I sat in a ground floor pew at the Frauenkirche and was touched to discover at my feet the brass scroll placed there in 2005 as memorial to early Baroque composer Heinrich Schütz, who, four centuries ago and before even the Frauenkirche was built, worked in Dresden and laid the seeds of the present day Sächsische Staatskapelle orchestra. Just as Schütz (called the “Father of German Music”) would establish Germany as a force in the musical world, Wagner would put Germany at the forefront of the operatic world. Wagner paid homage to that earlier legacy of "heilige Deutsche Kunst" with the mystical chorale that opens his tribute to German music, Die Meistersinger von Nürnberg.

The thirteen musicians in this original version of Siegfried Idyll were a mixture of seasoned professionals and younger personnel from the Moritzburg Festival Akademie. They caught the work’s tenderness nicely, but, like a baby at a baptismal, Siegfried Idyll seemed lost in the vast cavern of the Frauenkirche’s interior space. The solos in this nearly one-instrument-per-part work were uniformly well performed, but the work’s admittedly soft-edged message tended to dissipate and flatten in the church, with its super-spacious reverberation and slow acoustical decay. The work might also have benefitted from more dramatic incision and forward thrust to help it overcome the apparent mismatch in scale with its performance space.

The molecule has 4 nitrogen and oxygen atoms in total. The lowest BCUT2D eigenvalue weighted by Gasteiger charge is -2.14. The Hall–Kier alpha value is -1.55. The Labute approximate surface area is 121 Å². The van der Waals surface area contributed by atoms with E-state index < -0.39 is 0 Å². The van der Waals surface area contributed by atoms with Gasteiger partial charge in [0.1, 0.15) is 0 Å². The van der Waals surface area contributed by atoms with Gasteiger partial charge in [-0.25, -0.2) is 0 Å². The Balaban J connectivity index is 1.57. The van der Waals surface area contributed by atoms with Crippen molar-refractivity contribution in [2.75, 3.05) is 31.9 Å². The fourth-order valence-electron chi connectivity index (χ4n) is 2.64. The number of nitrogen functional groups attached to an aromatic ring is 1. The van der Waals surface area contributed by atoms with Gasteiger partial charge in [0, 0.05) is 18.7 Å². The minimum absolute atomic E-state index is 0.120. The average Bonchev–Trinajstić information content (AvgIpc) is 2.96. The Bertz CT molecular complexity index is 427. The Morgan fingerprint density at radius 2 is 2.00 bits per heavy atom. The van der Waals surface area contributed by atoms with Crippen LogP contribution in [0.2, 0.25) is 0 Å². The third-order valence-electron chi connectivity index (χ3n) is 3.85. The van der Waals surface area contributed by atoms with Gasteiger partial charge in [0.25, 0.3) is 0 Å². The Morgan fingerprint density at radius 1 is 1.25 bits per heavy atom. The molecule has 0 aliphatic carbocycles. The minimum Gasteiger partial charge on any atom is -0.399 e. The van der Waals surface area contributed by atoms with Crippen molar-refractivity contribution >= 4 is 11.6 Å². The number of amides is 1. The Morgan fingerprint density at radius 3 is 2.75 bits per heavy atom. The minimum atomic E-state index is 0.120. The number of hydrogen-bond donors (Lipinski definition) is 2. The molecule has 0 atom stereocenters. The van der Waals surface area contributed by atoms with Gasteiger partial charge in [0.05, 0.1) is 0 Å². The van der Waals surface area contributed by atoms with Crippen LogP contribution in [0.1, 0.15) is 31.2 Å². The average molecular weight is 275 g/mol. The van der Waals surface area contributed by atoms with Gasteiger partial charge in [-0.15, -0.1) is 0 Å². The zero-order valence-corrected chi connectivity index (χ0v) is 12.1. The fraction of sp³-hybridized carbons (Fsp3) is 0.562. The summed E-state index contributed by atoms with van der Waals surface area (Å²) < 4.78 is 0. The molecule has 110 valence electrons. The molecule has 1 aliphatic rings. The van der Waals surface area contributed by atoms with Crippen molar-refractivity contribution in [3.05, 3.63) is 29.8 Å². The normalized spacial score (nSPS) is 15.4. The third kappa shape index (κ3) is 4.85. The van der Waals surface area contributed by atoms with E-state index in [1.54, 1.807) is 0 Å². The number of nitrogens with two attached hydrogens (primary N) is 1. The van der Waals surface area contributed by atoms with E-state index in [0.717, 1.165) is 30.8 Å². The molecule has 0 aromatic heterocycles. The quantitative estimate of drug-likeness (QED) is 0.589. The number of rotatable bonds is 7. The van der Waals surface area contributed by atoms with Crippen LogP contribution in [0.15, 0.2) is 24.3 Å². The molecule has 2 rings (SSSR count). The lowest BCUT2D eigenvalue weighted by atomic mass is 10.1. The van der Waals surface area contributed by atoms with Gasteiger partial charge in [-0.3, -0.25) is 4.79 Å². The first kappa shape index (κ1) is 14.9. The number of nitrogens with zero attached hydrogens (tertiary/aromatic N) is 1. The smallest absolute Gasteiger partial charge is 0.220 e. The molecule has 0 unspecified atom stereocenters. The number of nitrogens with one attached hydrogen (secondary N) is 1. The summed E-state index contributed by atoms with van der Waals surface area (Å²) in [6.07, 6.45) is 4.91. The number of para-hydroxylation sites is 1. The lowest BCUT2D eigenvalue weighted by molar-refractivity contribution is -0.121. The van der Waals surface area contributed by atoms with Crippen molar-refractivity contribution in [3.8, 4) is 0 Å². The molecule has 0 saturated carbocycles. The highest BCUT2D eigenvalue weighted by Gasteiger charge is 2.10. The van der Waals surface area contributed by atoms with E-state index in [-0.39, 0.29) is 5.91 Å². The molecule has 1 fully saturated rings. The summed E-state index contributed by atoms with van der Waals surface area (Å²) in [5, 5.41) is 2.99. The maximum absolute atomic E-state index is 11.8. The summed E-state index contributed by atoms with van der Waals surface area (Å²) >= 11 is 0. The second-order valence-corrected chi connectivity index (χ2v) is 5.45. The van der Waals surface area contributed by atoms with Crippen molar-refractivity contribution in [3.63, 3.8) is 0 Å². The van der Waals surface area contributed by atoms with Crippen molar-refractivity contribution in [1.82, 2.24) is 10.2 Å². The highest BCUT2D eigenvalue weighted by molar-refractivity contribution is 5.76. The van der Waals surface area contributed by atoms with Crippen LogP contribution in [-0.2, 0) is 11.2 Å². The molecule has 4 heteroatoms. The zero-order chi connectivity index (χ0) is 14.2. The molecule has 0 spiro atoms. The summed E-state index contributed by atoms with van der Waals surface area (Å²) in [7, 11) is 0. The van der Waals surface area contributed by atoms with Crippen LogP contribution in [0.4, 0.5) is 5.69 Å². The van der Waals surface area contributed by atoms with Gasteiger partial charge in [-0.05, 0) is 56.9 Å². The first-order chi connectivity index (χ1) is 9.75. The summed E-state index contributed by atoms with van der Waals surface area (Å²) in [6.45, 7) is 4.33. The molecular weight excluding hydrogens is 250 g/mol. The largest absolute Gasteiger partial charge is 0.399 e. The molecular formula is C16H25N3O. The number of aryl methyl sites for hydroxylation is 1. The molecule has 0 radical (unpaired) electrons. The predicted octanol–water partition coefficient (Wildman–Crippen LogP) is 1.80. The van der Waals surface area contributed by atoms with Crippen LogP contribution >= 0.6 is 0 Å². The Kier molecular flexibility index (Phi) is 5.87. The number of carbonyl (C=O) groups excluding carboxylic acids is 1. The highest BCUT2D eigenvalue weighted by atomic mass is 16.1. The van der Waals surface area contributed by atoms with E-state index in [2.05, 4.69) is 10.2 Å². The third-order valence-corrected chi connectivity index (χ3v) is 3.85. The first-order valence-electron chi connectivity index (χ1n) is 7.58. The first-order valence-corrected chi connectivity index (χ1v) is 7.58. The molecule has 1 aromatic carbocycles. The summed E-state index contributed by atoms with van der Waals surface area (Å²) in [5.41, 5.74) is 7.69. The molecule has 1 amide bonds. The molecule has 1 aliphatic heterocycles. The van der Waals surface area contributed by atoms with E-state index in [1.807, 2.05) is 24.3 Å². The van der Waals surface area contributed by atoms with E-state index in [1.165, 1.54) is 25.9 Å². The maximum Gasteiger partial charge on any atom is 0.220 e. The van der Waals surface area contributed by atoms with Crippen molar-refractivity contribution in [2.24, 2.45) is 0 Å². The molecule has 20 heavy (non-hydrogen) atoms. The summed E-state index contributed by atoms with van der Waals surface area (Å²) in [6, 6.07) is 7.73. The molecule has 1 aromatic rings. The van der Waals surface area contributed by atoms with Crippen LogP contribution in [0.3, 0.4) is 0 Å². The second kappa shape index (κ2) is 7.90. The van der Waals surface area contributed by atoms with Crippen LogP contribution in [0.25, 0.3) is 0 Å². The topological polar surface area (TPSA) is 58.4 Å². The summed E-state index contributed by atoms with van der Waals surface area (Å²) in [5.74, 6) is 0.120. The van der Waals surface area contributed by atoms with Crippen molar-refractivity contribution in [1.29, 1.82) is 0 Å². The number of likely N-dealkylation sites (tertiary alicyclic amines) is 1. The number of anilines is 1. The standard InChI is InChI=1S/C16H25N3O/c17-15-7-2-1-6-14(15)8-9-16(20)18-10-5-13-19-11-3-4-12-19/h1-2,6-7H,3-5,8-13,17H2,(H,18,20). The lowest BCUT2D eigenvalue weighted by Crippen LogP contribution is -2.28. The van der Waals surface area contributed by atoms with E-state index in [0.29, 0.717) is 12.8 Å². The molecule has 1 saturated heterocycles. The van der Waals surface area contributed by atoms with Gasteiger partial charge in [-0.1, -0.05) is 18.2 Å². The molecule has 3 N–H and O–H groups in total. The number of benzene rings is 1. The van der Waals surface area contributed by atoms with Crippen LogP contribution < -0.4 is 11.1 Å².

While Siegfried Idyll came across as a small piece for a generous thirteen players in the Frauenkirche, Schubert’s String Quintet in C Major proved itself a massive one for a modest five players in the same space.

I made a quick dash up to the first balcony to hear one of chamber music’s supreme tours de force. That level in the Frauenkirche I had found on past occasions to be the ideal place to sit, even better to stand. The primary sound of the players registers most distinctly there; the space's reverberation is embracing yet least dissipating of all levels including on the ground. This acoustical character would prove important to the quintet's rich texturing.